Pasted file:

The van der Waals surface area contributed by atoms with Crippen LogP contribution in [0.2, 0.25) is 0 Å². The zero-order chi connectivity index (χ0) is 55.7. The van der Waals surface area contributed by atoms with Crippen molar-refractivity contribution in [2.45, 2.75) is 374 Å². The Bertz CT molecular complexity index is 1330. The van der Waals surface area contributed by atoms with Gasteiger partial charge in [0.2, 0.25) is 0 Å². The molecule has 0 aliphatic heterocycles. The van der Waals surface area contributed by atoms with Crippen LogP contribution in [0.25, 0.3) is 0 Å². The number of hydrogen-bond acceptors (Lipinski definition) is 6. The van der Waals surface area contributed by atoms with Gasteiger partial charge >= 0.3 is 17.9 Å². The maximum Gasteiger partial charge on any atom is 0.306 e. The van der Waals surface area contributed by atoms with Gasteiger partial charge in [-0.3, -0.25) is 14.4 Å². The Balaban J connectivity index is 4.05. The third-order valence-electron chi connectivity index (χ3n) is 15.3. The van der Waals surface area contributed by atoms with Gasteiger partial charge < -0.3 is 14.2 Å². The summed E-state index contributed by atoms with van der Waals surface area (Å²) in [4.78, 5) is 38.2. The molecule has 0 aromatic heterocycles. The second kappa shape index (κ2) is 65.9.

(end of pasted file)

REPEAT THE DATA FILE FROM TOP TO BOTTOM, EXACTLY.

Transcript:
The van der Waals surface area contributed by atoms with Crippen LogP contribution in [0.2, 0.25) is 0 Å². The zero-order chi connectivity index (χ0) is 55.7. The van der Waals surface area contributed by atoms with Crippen molar-refractivity contribution in [2.45, 2.75) is 374 Å². The Bertz CT molecular complexity index is 1330. The van der Waals surface area contributed by atoms with Gasteiger partial charge in [0.2, 0.25) is 0 Å². The molecule has 0 aliphatic heterocycles. The van der Waals surface area contributed by atoms with Crippen LogP contribution in [0.25, 0.3) is 0 Å². The number of hydrogen-bond acceptors (Lipinski definition) is 6. The van der Waals surface area contributed by atoms with Gasteiger partial charge >= 0.3 is 17.9 Å². The maximum Gasteiger partial charge on any atom is 0.306 e. The van der Waals surface area contributed by atoms with Gasteiger partial charge in [-0.3, -0.25) is 14.4 Å². The Balaban J connectivity index is 4.05. The third-order valence-electron chi connectivity index (χ3n) is 15.3. The van der Waals surface area contributed by atoms with Gasteiger partial charge < -0.3 is 14.2 Å². The summed E-state index contributed by atoms with van der Waals surface area (Å²) in [4.78, 5) is 38.2. The molecule has 0 aromatic heterocycles. The second kappa shape index (κ2) is 65.9.